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There are 12 Swire Chinese Language Centres currently teaching about 23,000 schoolchildren in 147 schools with increasing support from universities training up the teachers. Each centre is led by a secondary school and encompasses other secondary schools in addition to their respective feeder primary schools.

The prime beneficiaries of this Programme are state-funded schools, many of which are located in particularly deprived parts of the country. The Programme is also supported by a number of partnerships with independent schools.

Our hope is for the schools to succeed in embedding Mandarin Chinese in their curriculums and to become, by the end of the Programme in 2026, self-sufficient and able to continue to operate without the need for our funding. In the meantime our focus is on supporting centres to achieve these aims.



To see how we have established these centres, click on the sections below.

School selection criteria

We did not wish to be prescriptive as to what such centres looked like and how they operated, and accepted that there would be variation from centre to centre depending on local circumstances.  We were open to creative and innovative ideas.

However, we looked for as many of the following attributes as possible from the hosting schools:

  • Commitment and enthusiasm of the head and support from the governors
  • Capability of management to run the project
  • Suitable physical resources
  • Experience in outreach and of working with local schools
  • Ability to reach secondary, primary and possibly nursery pupils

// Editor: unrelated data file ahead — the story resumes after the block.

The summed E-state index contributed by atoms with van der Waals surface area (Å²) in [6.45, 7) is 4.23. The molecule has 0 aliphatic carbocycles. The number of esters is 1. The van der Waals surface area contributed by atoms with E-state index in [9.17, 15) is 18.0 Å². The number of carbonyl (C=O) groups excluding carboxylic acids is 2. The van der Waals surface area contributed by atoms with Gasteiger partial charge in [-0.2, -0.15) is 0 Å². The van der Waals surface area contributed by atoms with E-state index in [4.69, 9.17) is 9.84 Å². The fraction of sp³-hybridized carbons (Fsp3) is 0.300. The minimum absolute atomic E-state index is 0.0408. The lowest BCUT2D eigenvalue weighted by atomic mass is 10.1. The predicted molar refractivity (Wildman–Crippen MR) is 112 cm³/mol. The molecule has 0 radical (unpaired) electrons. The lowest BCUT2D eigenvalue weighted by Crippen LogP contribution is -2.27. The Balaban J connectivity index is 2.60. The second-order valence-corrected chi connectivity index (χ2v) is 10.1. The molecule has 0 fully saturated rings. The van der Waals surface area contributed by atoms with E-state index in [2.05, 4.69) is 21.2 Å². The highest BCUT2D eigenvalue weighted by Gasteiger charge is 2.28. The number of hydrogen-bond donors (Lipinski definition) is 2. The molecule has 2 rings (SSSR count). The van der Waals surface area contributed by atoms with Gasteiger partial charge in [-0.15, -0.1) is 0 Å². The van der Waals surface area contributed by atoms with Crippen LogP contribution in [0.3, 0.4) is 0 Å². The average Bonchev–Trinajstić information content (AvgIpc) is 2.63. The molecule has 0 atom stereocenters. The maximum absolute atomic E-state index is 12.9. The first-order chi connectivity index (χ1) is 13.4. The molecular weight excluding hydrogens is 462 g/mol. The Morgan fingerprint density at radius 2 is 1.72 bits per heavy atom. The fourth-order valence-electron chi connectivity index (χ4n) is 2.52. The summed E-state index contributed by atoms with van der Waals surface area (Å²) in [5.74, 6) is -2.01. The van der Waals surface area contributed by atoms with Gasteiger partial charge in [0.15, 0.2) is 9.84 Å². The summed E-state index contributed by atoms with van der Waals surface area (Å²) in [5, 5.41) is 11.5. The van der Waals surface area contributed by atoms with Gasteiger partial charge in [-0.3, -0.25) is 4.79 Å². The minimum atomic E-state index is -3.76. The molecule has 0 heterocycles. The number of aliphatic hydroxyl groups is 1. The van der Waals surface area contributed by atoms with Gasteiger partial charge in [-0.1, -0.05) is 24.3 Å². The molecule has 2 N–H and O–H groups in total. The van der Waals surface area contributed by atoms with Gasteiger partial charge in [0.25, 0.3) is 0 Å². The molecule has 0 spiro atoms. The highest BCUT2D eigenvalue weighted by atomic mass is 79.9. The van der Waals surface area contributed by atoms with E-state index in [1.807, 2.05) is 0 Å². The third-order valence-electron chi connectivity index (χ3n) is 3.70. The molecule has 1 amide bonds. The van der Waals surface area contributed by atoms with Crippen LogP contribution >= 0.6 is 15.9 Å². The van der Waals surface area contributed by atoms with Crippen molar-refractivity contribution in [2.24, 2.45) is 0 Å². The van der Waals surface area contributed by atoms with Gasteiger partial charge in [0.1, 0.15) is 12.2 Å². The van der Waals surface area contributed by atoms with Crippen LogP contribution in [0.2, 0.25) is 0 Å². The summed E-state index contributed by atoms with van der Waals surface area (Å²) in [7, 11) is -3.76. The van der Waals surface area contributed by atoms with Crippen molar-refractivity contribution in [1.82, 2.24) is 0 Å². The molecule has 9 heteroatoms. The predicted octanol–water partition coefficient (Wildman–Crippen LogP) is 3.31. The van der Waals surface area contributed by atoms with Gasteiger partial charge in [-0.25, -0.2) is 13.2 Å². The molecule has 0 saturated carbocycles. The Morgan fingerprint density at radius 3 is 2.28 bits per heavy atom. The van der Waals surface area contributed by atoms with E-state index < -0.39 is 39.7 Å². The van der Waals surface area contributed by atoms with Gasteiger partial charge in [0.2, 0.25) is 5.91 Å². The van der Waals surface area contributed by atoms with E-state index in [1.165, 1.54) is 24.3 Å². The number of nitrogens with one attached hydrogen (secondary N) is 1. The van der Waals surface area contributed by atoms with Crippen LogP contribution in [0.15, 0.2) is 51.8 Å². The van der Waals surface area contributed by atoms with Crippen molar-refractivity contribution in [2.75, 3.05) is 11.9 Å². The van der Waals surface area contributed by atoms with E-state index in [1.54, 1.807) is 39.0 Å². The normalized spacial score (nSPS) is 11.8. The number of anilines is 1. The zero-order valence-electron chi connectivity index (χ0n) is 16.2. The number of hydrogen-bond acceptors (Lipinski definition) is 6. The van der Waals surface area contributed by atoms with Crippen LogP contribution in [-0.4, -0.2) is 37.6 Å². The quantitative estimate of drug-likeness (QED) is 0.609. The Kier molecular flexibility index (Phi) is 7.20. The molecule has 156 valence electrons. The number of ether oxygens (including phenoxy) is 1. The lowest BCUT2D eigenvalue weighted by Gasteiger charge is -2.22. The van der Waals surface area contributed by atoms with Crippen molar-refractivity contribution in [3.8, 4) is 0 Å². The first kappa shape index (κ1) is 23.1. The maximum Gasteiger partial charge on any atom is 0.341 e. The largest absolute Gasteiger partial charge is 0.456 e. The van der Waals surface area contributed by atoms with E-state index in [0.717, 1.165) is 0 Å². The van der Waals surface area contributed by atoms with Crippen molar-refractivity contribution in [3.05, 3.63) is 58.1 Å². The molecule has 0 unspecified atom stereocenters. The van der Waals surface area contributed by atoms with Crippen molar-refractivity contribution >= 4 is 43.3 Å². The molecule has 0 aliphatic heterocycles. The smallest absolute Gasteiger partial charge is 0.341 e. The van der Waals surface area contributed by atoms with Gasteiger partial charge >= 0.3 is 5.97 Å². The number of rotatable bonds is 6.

• Capability to make Chinese a core-curriculum subject
  • Provision of in-house and external training schemes for teachers
  • Willingness to offer placements for trainee teachers of Chinese, studying for PGCE or similar

If schools were interested, we asked these schools to submit a formal proposal to the trustees, outlining how they would best run a centre. In exceptional circumstances, the trustees were willing to consider proposals put forward on a school’s own initiative.

Proposal assessment

In assessing proposals, we considered issues such as:

  • How many pupils and schools and in which years, would be reached and in what time frame
  • Level of funding required
  • What plans were there to bring the subject into the schools’ curriculum
  • How and when would the centre be sustained without external funding
  • How would logistical and timetabling issues be addressed
  • Potential for the project to raise the aspirations of pupils from deprived backgrounds
  • Staffing requirements
  • How and from where would teachers be recruited
  • Approach to pedagogy
  • How would Chinese be taught from an introductory level through to A level in a continuum
  • What assessment process (in house and public) would be in place
  • How would technology be used to support teaching
  • What plans were there for teachers and pupils to visit China
  • Proposed measures of success and targets

The Foundation has supported the creation of centres for teaching Chinese, and now helps to support their running by funding costs such as teachers’ salaries and training, pupils’ trips to China, administration and technology. We expect the schools and universities involved in the centres to become self-sufficient and aim to support them up to that point.

David C Dempster - Head Teacher, Boroughmuir High School

“With our growing curricular provision and advanced plans for links with Shanghai schools, Mandarin will indeed be an integral part of our curricular and extra-curricular programme for a long time to come.”